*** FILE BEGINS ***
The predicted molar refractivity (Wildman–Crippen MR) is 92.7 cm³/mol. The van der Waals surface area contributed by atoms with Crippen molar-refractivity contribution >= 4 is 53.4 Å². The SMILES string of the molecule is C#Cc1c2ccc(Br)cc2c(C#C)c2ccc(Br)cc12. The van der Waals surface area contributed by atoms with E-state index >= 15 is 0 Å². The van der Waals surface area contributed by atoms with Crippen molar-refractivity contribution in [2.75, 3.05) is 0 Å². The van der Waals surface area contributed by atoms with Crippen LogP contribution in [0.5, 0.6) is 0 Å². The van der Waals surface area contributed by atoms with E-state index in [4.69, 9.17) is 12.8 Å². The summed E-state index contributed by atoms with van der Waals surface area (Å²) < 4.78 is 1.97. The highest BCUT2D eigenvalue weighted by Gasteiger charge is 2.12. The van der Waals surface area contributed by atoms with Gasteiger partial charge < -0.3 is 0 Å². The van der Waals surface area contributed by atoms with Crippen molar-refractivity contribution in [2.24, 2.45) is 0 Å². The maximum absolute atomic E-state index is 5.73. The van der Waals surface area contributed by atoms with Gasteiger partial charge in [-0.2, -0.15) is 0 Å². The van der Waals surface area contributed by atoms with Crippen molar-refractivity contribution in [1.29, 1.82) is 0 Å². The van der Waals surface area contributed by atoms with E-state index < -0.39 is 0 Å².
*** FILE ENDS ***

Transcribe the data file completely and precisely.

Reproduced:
The predicted molar refractivity (Wildman–Crippen MR) is 92.7 cm³/mol. The van der Waals surface area contributed by atoms with Crippen molar-refractivity contribution >= 4 is 53.4 Å². The SMILES string of the molecule is C#Cc1c2ccc(Br)cc2c(C#C)c2ccc(Br)cc12. The van der Waals surface area contributed by atoms with E-state index >= 15 is 0 Å². The van der Waals surface area contributed by atoms with Crippen molar-refractivity contribution in [2.75, 3.05) is 0 Å². The van der Waals surface area contributed by atoms with Crippen LogP contribution in [0.5, 0.6) is 0 Å². The van der Waals surface area contributed by atoms with E-state index in [4.69, 9.17) is 12.8 Å². The summed E-state index contributed by atoms with van der Waals surface area (Å²) < 4.78 is 1.97. The highest BCUT2D eigenvalue weighted by Gasteiger charge is 2.12. The van der Waals surface area contributed by atoms with Gasteiger partial charge < -0.3 is 0 Å². The van der Waals surface area contributed by atoms with Crippen molar-refractivity contribution in [2.24, 2.45) is 0 Å². The maximum absolute atomic E-state index is 5.73. The van der Waals surface area contributed by atoms with Gasteiger partial charge in [-0.2, -0.15) is 0 Å². The van der Waals surface area contributed by atoms with Crippen molar-refractivity contribution in [1.29, 1.82) is 0 Å². The van der Waals surface area contributed by atoms with E-state index < -0.39 is 0 Å².